As happened in the fight against the Soviets in Afghanistan, this “war” could go on endlessly and spread across the country. After all, a brief look at the history of the tribal areas reveals how the British were embroiled in an unwinnable war for 80 years and before them the tribals confronted the Moghuls for 69 years.

Can Pakistan afford these operations for even the next five years? How will we deal with the continuing flow of displaced people - or how long will the IDPs survive living as nomads in their own country? How are we planning to stop the radicalisation of the youth in such conditions? Where will we find the resources to eventually rehabilitate these displaced families, given the massive infrastructure damage? What about the impact on the economy if these operations continue endlessly? Already the political situation in the NWFP is getting worse by the day. We have created perfect environment for our enemies to exploit tensions emerging from the current chaos- ethnic, provincial, religious (shia/sunni, deobandi/barelevi) and class (as in Swat).

The critical question is: what is the solution? In Swat, despite being a severe critic of the timing and nature of the military operation, now that it is in full swing, it has to go on till the writ of the government is established. Otherwise there will be even more anarchy as all existing infrastructure has been destroyed. But there is still a need for a more targeted focus of the military operation and a gearing up of the civil administration including the police and local judiciary.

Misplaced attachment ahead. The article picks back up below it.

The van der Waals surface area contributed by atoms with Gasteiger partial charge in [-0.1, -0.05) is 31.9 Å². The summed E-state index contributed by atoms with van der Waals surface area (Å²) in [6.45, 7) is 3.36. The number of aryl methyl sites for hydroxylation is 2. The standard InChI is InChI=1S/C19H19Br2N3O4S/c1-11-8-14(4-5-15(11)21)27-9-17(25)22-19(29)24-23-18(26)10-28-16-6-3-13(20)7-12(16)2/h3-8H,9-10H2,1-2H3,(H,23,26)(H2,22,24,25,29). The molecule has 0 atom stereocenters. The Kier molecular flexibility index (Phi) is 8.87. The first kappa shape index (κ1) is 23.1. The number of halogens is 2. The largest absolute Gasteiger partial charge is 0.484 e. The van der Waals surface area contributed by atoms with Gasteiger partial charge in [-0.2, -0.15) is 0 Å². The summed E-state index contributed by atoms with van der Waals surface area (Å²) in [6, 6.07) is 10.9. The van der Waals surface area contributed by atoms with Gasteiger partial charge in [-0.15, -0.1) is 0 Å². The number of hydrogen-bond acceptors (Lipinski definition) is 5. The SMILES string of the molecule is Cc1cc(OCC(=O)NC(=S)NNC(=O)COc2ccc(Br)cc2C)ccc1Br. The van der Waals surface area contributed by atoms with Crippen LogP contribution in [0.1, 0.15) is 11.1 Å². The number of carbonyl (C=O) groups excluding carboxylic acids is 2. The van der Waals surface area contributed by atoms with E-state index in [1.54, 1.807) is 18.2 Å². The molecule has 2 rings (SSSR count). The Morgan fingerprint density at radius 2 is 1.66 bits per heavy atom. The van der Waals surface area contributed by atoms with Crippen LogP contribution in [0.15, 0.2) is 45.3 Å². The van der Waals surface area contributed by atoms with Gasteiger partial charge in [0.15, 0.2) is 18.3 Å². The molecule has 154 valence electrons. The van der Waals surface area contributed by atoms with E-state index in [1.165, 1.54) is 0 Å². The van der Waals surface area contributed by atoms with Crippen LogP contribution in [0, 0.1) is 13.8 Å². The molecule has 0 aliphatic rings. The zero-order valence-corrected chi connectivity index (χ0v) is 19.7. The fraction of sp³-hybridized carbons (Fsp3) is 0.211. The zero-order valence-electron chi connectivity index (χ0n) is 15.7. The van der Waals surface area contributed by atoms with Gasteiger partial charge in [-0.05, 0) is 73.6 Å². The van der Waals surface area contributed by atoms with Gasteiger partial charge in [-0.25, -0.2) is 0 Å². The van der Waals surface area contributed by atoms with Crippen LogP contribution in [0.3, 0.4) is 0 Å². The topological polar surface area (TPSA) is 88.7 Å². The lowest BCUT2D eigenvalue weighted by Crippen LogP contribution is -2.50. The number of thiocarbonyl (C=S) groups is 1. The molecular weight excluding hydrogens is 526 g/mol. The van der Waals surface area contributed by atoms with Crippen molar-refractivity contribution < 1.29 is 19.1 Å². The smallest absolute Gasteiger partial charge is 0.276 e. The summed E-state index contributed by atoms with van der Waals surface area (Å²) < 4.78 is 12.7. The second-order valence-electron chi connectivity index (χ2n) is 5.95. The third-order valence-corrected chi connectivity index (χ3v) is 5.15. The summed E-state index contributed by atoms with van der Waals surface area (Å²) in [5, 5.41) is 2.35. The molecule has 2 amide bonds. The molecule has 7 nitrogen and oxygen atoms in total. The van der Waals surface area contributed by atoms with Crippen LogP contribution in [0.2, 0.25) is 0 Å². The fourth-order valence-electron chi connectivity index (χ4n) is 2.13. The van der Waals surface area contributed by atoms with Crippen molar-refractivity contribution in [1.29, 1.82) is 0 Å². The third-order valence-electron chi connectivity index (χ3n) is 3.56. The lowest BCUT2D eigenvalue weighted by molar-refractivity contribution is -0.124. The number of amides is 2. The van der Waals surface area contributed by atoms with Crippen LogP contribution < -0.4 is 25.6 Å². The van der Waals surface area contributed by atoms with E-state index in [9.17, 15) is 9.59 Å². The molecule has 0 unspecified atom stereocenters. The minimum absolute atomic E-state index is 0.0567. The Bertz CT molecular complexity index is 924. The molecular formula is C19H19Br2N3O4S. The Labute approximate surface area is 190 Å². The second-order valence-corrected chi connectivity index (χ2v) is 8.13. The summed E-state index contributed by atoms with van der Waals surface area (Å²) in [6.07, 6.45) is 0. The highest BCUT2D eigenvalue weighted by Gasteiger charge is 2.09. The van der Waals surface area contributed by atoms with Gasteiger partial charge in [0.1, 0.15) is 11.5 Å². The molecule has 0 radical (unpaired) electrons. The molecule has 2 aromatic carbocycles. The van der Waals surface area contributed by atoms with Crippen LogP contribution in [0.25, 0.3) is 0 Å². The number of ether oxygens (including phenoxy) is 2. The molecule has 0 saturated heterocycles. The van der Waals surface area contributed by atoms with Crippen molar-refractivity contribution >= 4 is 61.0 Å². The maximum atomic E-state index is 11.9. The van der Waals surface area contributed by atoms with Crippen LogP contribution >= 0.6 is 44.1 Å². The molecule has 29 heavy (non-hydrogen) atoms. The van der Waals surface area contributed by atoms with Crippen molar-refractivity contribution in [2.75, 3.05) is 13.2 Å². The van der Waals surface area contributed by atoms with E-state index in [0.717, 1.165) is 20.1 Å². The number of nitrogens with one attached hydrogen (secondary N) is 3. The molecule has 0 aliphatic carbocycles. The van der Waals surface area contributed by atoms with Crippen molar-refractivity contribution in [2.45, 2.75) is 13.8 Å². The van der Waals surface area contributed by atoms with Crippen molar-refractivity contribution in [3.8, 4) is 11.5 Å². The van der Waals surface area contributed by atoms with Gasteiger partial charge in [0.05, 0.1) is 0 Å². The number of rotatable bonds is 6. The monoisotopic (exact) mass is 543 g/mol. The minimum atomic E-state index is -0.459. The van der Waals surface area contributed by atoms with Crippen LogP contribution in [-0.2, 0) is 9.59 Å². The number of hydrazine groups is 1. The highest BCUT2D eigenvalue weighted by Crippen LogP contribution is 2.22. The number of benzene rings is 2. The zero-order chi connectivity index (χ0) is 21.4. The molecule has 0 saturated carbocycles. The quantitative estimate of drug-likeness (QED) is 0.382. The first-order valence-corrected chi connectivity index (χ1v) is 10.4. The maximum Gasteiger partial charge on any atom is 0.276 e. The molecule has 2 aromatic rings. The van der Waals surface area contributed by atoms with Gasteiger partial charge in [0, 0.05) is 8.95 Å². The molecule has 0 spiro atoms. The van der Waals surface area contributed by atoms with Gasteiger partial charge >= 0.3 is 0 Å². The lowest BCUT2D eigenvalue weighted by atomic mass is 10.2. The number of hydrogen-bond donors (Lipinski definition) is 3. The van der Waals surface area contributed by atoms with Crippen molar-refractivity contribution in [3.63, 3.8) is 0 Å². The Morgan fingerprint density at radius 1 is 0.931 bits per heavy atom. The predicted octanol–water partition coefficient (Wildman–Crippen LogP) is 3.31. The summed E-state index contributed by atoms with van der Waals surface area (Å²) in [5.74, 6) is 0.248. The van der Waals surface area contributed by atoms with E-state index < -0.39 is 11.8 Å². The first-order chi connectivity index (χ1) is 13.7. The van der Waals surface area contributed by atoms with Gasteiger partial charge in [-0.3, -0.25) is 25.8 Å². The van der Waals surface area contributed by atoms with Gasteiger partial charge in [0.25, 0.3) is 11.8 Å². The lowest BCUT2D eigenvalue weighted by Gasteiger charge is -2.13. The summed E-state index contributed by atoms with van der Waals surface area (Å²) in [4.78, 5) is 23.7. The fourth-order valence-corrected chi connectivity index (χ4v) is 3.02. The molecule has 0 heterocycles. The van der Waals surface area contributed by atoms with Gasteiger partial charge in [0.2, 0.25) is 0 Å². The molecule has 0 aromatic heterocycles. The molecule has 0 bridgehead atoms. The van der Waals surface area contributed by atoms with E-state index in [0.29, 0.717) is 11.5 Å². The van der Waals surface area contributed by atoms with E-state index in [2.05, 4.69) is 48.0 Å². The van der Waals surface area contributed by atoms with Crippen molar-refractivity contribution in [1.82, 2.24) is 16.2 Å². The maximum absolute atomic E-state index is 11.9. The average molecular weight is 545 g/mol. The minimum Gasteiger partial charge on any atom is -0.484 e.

The solution lies in pulling our troops out of Fata gradually and simultaneously reviving the tribal structure. But this means not only withstanding political pressure from Washington but also doing without US dollars - both of these seem beyond the capability of the current dollar-addicted leadership!

However there are voices within the US political and administrative structures that are becoming more sceptical about the US policy in Afghanistan. For instance, Graham Fuller, the former CIA station chief in Kabul wrote in the International Herald Tribune that there was no military solution to the problem in Afghanistan. According to him, Pakistan was “cracking under the pressure” put on it to “do more” by the US and that the Pakistan security forces could control the militancy within its borders provided Nato leaves Afghanistan. If sane voices in the US can see the writing on the wall, why is our leadership still going down a suicidal course for their own vested interests - destroying the military and the nation in the process?